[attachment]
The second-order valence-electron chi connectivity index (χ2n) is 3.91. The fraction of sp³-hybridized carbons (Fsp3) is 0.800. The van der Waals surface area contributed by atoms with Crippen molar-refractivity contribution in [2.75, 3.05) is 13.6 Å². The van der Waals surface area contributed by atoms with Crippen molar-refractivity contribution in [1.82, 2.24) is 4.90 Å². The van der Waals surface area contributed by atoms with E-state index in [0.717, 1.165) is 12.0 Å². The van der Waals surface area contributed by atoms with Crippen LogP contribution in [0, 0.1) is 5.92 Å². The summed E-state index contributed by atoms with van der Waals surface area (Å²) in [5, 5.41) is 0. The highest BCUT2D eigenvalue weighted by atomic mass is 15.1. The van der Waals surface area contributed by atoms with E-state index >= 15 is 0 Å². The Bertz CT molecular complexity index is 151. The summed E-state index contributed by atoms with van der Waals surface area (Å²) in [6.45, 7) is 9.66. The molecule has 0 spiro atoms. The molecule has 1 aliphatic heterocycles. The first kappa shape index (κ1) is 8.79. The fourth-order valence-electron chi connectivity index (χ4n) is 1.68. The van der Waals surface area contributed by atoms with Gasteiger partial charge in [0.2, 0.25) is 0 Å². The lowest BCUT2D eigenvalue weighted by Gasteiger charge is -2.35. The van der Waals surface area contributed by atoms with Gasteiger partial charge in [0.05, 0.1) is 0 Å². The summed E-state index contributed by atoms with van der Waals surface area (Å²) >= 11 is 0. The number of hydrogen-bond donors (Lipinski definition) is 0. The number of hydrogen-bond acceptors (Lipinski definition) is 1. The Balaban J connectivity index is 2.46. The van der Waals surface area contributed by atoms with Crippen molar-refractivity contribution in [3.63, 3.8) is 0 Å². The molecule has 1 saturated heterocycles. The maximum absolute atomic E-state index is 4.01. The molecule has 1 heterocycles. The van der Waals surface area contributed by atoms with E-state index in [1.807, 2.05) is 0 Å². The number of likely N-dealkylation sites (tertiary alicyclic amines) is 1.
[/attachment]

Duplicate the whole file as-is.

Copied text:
The second-order valence-electron chi connectivity index (χ2n) is 3.91. The fraction of sp³-hybridized carbons (Fsp3) is 0.800. The van der Waals surface area contributed by atoms with Crippen molar-refractivity contribution in [2.75, 3.05) is 13.6 Å². The van der Waals surface area contributed by atoms with Crippen molar-refractivity contribution in [1.82, 2.24) is 4.90 Å². The van der Waals surface area contributed by atoms with E-state index in [0.717, 1.165) is 12.0 Å². The van der Waals surface area contributed by atoms with Crippen LogP contribution in [0, 0.1) is 5.92 Å². The summed E-state index contributed by atoms with van der Waals surface area (Å²) in [5, 5.41) is 0. The highest BCUT2D eigenvalue weighted by atomic mass is 15.1. The van der Waals surface area contributed by atoms with E-state index >= 15 is 0 Å². The Bertz CT molecular complexity index is 151. The summed E-state index contributed by atoms with van der Waals surface area (Å²) in [6.45, 7) is 9.66. The molecule has 0 spiro atoms. The molecule has 1 aliphatic heterocycles. The first kappa shape index (κ1) is 8.79. The fourth-order valence-electron chi connectivity index (χ4n) is 1.68. The van der Waals surface area contributed by atoms with Gasteiger partial charge in [0.2, 0.25) is 0 Å². The lowest BCUT2D eigenvalue weighted by Gasteiger charge is -2.35. The van der Waals surface area contributed by atoms with Gasteiger partial charge in [0.05, 0.1) is 0 Å². The summed E-state index contributed by atoms with van der Waals surface area (Å²) >= 11 is 0. The number of hydrogen-bond donors (Lipinski definition) is 0. The number of hydrogen-bond acceptors (Lipinski definition) is 1. The Balaban J connectivity index is 2.46. The van der Waals surface area contributed by atoms with Crippen molar-refractivity contribution in [3.63, 3.8) is 0 Å². The molecule has 1 saturated heterocycles. The maximum absolute atomic E-state index is 4.01. The molecule has 1 heterocycles. The van der Waals surface area contributed by atoms with E-state index in [1.807, 2.05) is 0 Å². The number of likely N-dealkylation sites (tertiary alicyclic amines) is 1.